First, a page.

Loved having an opportunity to ride with Tania, and afterward enjoyed a nice leisurely evening of dinner and beers getting caught up on family, all her projects and discussing how to get more women in mountain biking. Somehow despite having been to 5 clinics where Tania coached or organized (3 of hers and 2 at Rays), along with one of her race events, I had never ridden with Tania…barely had seen her on a bike. She spends so much time advocating for mountain biking, and works so hard at events helping other woman, that she doesn’t get to ride as much as I suspect she wishes she could.
Wednesday night, my meeting went late, and I was on my own to ride (versus riding Fort Ben again with Tania and her son). I wanted to give Town Run a ride knowing it sat literally behind my hotel (the X on both Strava screen shots). I’d been told there was a south trailhead off 82nd St. behind Bicycle Garage Indy (a bike shop) and headed first over there. New construction and retaining walls at the shopping center no longer allow access from the south. I headed north to find the north trailhead on 96th street. Drove by it a couple of times before I noticed the gravel road on the south side of 96th between Allisonville Road and Hazel Dell. Once I found the road to the park, I was surprised by the number of cars already parked in there. Lots of people out riding the trail. I got passed a couple of times, was aware of other riders, but never felt crowded or pushed for speed out on the trail.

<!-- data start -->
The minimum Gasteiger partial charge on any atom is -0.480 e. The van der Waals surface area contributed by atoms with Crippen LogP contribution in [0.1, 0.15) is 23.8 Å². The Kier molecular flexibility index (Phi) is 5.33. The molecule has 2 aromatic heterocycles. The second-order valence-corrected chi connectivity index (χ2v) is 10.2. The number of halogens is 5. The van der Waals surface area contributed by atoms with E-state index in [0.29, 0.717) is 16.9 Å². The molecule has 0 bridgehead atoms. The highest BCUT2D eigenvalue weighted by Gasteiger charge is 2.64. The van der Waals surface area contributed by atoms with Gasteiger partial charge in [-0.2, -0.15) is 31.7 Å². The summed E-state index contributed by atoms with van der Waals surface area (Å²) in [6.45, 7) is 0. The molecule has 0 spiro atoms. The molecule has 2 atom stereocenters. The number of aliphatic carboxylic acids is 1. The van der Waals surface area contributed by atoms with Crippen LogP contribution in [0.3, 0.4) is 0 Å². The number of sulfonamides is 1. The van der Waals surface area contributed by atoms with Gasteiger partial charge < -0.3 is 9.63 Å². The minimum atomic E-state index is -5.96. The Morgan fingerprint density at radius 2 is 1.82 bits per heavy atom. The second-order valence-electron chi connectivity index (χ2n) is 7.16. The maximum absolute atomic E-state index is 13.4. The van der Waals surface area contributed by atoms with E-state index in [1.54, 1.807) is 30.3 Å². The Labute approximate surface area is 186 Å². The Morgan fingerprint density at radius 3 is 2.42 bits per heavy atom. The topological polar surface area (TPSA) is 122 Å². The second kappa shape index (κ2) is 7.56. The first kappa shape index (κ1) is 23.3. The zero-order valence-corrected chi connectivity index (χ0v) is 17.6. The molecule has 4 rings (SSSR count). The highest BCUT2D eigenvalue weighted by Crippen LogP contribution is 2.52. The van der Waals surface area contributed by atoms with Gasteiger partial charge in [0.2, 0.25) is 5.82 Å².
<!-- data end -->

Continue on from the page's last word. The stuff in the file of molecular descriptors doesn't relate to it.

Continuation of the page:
Town Run Trail is a 7mile long hardpacked twisty fast flowy trail that utilizes going up down and around a river levee to create the speed and flow. Mostly smooth with some rocks and roots. Several man-made features from small log drops to a couple of larger drops, and a wall ride. All features has an easy line around them. In most places switchbacks and bermed turns take you up and over the levee, but there are a few spots of straight up and down the fall line. I enjoyed riding around this trail, would have loved to do a second loop if I’d had time.